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Taking ACE inhibitors during early pregnancy

Joel G. Ray, MD MSc FRCPC, Marian J. Vermeulen, MHSc and Gideon Koren, MD FRCPC

September 2007

ABSTRACT

QUESTION

I knew that angiotensin-converting enzyme (ACE) inhibitors were risky to use during late pregnancy because they can cause renal shutdown in the fetus. Recently I heard of a study that claimed first-trimester exposure (when many patients still are unaware of their pregnancies) can also cause major malformations. Is this proven?

ANSWER

A recent study did suggest an increased risk of malformations after first-trimester exposure to ACE inhibitors among women treated for hypertension. We believe this study had serious limitations that preclude drawing any conclusions at present.


It is well accepted that angiotensin-converting enzyme (ACE) inhibitors are contraindicated during the second and third trimesters of pregnancy because of increased risk of fetal renal damage. First-trimester use, however, has not been linked to adverse fetal outcomes.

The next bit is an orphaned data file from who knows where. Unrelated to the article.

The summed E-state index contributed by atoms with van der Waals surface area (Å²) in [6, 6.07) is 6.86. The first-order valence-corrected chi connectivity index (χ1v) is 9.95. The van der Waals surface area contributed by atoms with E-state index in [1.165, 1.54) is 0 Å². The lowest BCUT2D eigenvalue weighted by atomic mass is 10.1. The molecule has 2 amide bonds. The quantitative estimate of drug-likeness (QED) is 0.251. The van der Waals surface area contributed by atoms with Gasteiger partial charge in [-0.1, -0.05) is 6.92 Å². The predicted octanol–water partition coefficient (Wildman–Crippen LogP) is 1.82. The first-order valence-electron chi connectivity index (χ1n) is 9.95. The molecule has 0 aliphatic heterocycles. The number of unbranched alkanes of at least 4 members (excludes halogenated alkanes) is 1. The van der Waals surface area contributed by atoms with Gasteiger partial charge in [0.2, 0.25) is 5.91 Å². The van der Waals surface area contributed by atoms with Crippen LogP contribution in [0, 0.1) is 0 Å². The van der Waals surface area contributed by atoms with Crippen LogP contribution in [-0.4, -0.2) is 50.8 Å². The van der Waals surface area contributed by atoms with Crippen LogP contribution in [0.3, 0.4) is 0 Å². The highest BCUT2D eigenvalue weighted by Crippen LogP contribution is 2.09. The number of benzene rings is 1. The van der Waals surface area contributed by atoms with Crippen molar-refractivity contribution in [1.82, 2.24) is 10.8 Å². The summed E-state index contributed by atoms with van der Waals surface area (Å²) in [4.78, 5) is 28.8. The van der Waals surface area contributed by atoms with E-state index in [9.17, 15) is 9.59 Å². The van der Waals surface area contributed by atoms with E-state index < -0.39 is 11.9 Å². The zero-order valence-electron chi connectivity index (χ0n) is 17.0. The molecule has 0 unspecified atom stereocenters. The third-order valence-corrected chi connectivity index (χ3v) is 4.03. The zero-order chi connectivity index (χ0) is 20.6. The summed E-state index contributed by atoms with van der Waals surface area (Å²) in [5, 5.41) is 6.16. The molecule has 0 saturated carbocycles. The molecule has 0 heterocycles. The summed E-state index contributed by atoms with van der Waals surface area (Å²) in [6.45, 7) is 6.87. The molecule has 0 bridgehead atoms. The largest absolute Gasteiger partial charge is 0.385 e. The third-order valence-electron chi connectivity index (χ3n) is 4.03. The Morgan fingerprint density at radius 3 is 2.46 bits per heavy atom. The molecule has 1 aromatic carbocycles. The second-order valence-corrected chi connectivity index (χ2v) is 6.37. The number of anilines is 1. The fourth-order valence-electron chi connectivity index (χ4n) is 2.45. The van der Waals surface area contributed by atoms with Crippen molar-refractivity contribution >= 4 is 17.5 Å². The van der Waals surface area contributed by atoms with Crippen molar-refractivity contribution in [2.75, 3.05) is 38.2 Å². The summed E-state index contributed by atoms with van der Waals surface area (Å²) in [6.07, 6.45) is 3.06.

Cooper and colleagues conducted a study to assess the association between exposure to ACE inhibitors during the first trimester of pregnancy and risk of congenital malformations.1 They followed a cohort of 29 507 infants from Tennessee Medicaid files who were born between 1985 and 2000 and whose mothers had no evidence of having had diabetes. The researchers identified 209 infants who had been exposed to ACE inhibitors during the first trimester only, 202 infants who had been exposed to other antihypertensive medications during the first trimester only, and 29 096 infants who had not been exposed to antihypertensive drugs. Infants who had been exposed to ACE inhibitors had a greater risk of major congenital malformations (risk ratio 2.71, 95% confidence interval [CI] 1.72 to 4.27) than did infants not exposed to antihypertensive medications. Being exposed to other antihypertensive medications did not result in an increased risk of major malformations (risk ratio 0.66, 95% CI 0.25 to 1.75). Infants exposed to ACE inhibitors were at increased risk of malformations of the cardiovascular system (risk ratio 3.72, 95% CI 1.89 to 7.30) and the central nervous system (risk ratio 4.39, 95% CI 1.37 to 14.02). The authors concluded that exposure to ACE inhibitors during the first trimester cannot be considered safe and should be avoided.